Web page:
“Put that thing down, son, you don’t know where it’s been”, my Mom used to say. But she wasn’t talking about this innocuous-looking that can kill your computer, laptop, your big screen TV or even your copier. Dubbed the USB killer, this pen drive will fry your internal organs (not yours, your gadget’s) in a matter of seconds. The worst part? It retails for about $56!
The USB Killer was designed, built and marketed by a team of hardware security techies in Hong Kong, and was intended to show hardware vulnerability that exists with most devices. They exposed this vulnerability over a year ago but hardware manufacturers failed to take corrective action to help protect their customers’ devices.
The team at USB Killer says this: “Despite adequate warning, and time to respond, the majority of consumer-level hardware manufacturers choose not to protect their customer’s devices. We are disheartened by this lack of respect for customers.”
Well, who wouldn’t? If I knew that my devices could be attacked this way, as a manufacturer I would have – or should have – done something to protect them. But the makers of the USB Killer say that Apple is the only company that seems to have protected its products from this type of attack.
What Does the USB Killer Do?
When you plug this USB stick into your PC, laptop, TV or any other piece of hardware that has a USB port, it first starts to drain out all the power. Once it has sucked enough power from the device, it then sends the power back to the device in one short surge that fries your hardware. Or in the USB Killer team’s words, “instantly and permanently disables unprotected hardware.”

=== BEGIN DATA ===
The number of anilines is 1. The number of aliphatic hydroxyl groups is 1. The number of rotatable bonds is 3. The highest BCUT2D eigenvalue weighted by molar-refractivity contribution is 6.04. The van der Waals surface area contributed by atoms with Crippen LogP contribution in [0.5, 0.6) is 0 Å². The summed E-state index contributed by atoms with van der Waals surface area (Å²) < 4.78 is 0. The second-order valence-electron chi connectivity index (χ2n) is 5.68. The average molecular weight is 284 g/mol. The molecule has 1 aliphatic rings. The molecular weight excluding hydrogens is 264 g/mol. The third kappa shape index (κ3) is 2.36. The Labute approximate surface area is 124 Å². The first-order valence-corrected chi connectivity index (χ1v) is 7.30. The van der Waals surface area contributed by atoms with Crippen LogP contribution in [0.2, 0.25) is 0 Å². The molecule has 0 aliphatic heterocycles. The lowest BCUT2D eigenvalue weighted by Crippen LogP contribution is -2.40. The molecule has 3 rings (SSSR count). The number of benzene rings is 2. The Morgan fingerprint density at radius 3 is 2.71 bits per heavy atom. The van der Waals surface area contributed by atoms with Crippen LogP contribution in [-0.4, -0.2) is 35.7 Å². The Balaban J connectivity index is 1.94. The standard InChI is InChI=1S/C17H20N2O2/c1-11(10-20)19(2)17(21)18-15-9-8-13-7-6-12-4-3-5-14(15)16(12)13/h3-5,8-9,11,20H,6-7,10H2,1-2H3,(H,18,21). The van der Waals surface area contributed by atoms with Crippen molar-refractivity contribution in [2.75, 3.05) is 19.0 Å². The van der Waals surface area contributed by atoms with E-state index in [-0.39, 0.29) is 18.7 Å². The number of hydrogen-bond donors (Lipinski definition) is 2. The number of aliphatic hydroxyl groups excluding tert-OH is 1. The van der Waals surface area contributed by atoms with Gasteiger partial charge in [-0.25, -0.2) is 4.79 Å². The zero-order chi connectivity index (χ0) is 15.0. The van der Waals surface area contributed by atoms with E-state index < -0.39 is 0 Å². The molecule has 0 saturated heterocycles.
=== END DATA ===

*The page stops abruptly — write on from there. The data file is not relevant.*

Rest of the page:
So why create a product that can do this, and then sell it on the market? Are they trying to create a mass event so that manufacturers will finally wake up to the very real threat? No such luck! The USB Killer is being marketed as a testing tool for security experts so they can develop a protective shield that will prevent the product from doing this.
They’re very clear in their warning to buyers, and say that anyone not in the security profession should only “kill their own devices,” and that victims of any malicious attack using their product should “pursuing the individual responsible, or reporting the act to the appropriate authorities.”
Do you have friends that are itching to play an expensive prank on your brand new big screen TV? Are you aware of any person or persons that might intend your Nintendo any harm? If that is indeed the case, you should be very careful where you plug that USB you found “conveniently” lying around the house.
Personally, I learned two things from this story: never trust a friend who says “here, use this one”, and only fry your own devices.
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